Pubdate: Fri, 04 Feb 2000
Source: Houston Chronicle (TX)
Copyright: 2000 Houston Chronicle
Contact:  Viewpoints Editor, P.O. Box 4260 Houston, Texas 77210-4260
Fax: (713) 220-3575
Page: 27A
Author: Thom Marshall


HAVE to make this quick so as not to be late reporting for jury duty.

I got passed over last time I was called, just a few months ago, and left 
the courthouse feeling depressed. However, after spending some time this 
week in Angleton with Lawrence Jablecki, director of the Brazoria County 
Community Supervision and Corrections Department, I feel a little better.

Jablecki has been in the probation branch of the system for 21 years. Thus 
he has known a large number of criminals charged with a large variety of 
crimes. He has paid close attention to the reasons that some of them 
straighten out and others don't. He can quote figures and statistics to 
bolster the opinions and conclusions spawned by his experience. A scholar 
with a Ph.D. in philosophy, he can offer files, books and studies as 
convincing exhibits.

"Right now we have about 151,000 inmates in Texas prisons," he said. 
"Seventy to 75 percent of our inmates are minorities. More of our 
African-American males age 17 to 25 are in prison than in college. Our 
entire legal system is disenfranchising tens of thousands of people for the 
rest of their lives. They can't vote, can't serve on a jury, can't hold 
public office."

Many lives ruined

Don't think Jablecki is an old softy. He believes "violent and repeat 
offenders deserve to go to prison for a long time."

However, he pointed out that violent and repeat offenders represent only a 
portion of those currently being warehoused in our vast penal system. We 
are adding prisons like McDonald's adds restaurants in order to punish the 
throngs of substance abusers being handed mandatory sentences.

Jablecki said that he has seen many lives "totally ruined" because people 
were sent to jail or prison for abusing themselves with drugs. He said that 
"instead of spending billions of dollars building prisons," we need to 
"rethink" our goals, concentrate more on treatment and education and training.

Our criminal-justice system is engaged in an ever-expanding war on drugs 
with no end in sight. People who use or traffic in illegal substances are 
the enemy. And in warfare, the object is to totally defeat your enemies, to 
capture them.

A 1998 clipping in Jablecki's files quotes a U.S. Department of Justice 
study that predicts one of every 20 Americans born in 1997 will spend time 
in prison, based on the current rate of incarceration.

Jablecki, because of his job, might be considered a high-ranking officer in 
the drug war. But he doesn't view abusers as enemies. He knows many of them 
are good kids who made bad choices, stupid mistakes. He knows that with the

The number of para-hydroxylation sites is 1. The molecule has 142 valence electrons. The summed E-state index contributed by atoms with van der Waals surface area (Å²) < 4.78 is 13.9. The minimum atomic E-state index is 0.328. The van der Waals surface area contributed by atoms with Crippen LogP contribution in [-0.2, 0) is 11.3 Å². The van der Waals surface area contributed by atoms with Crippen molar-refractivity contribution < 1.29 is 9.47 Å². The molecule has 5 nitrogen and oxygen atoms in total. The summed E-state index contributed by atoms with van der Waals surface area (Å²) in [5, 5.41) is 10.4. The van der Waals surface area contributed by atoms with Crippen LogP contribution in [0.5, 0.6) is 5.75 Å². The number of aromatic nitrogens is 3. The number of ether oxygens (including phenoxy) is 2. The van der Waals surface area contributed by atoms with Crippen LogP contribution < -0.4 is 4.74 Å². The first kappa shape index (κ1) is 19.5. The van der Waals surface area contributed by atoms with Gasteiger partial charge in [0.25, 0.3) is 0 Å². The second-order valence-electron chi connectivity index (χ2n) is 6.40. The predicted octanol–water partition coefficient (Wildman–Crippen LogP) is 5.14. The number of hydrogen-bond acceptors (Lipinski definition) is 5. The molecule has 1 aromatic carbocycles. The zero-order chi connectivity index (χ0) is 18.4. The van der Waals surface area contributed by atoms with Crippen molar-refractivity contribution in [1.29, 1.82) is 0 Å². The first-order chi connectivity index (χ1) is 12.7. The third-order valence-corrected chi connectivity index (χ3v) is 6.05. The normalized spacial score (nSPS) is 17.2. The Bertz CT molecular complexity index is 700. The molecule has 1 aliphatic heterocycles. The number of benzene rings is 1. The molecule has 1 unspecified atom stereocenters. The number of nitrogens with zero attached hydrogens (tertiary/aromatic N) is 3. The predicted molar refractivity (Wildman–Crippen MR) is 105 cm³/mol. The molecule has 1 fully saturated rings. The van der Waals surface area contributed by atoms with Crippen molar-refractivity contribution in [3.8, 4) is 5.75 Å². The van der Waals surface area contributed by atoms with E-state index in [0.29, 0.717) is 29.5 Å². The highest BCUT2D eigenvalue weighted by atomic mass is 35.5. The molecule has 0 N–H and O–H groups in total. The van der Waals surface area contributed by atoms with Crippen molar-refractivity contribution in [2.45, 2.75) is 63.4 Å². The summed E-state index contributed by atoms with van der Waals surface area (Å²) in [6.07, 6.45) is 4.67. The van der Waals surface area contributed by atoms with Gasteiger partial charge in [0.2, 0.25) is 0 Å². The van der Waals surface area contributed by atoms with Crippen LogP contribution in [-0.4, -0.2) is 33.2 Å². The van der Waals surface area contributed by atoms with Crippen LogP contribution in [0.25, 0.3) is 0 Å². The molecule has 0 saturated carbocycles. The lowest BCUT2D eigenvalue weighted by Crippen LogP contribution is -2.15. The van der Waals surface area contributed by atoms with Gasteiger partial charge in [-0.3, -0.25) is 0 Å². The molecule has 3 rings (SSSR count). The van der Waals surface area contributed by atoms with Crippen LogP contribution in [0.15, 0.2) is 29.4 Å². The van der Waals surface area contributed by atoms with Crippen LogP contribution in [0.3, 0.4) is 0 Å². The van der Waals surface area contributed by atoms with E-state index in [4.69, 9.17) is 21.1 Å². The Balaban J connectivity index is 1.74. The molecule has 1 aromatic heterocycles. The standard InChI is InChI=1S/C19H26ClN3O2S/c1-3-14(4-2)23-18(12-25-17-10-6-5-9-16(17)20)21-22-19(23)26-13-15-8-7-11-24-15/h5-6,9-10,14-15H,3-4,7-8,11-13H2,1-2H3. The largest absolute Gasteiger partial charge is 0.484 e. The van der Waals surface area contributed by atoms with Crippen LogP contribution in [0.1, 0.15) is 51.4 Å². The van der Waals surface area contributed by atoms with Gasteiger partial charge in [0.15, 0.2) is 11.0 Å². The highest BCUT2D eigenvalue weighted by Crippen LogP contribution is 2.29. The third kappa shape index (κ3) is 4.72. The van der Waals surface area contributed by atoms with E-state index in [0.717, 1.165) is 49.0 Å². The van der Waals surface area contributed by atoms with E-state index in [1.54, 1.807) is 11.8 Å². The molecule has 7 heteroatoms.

right kind of help and encouragement, they will straighten out and lead 
productive and drug-crime-free lives.

Jablecki isn't the only high-ranking drug war officer with such views. The 
Campaign for an Effective Crime Policy, a national organization formed a 
few years ago, includes such Texas sponsors as Travis County District 
Attorney Ronald Earle, former Texas House Corrections Committee Chairman 
Allen Hightower, former state prison board Chairman Selden Hale, 
Nacogdoches County Sheriff Joe Evans and others.

Look at alternatives

A sentence from the campaign call says: "Too often sentencing practices, 
laws and prison-release policies needlessly hold offenders in prison, 
sometimes for long terms, when community-based alternatives would safely 
serve society's interest in punishment."

I figure the reason I wasn't put on the jury last time was because that 
quote pretty well sums up what I tried to convey in answers to the 
prosecutor's voir dire questions.

Jablecki tries to keep people from having to go to prison by working with 
ones who get put on probation. He said that in other places a great many 
folks have their probations revoked for technical violations and not 
because of committing new crimes. But his standing order to his staff is: 
"You are not to recommend prison time for someone if we can do something else."

There is, he said, "a very long list of things we can do for probationers," 
from adult education programs, to counseling sessions for specific 
problems, to a second chance to make good on restitution.

Quite an interesting fellow. In his spare time he teaches a couple of 
university philosophy classes to prisoners at the Ramsey 1 Unit, and you 
should hear him go on about how helpful it can be to learn the lessons of 

But that must wait for another day. I'll barely make it to jury duty. Bet I 
don't get picked this time, 
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MAP posted-by: Keith Brilhart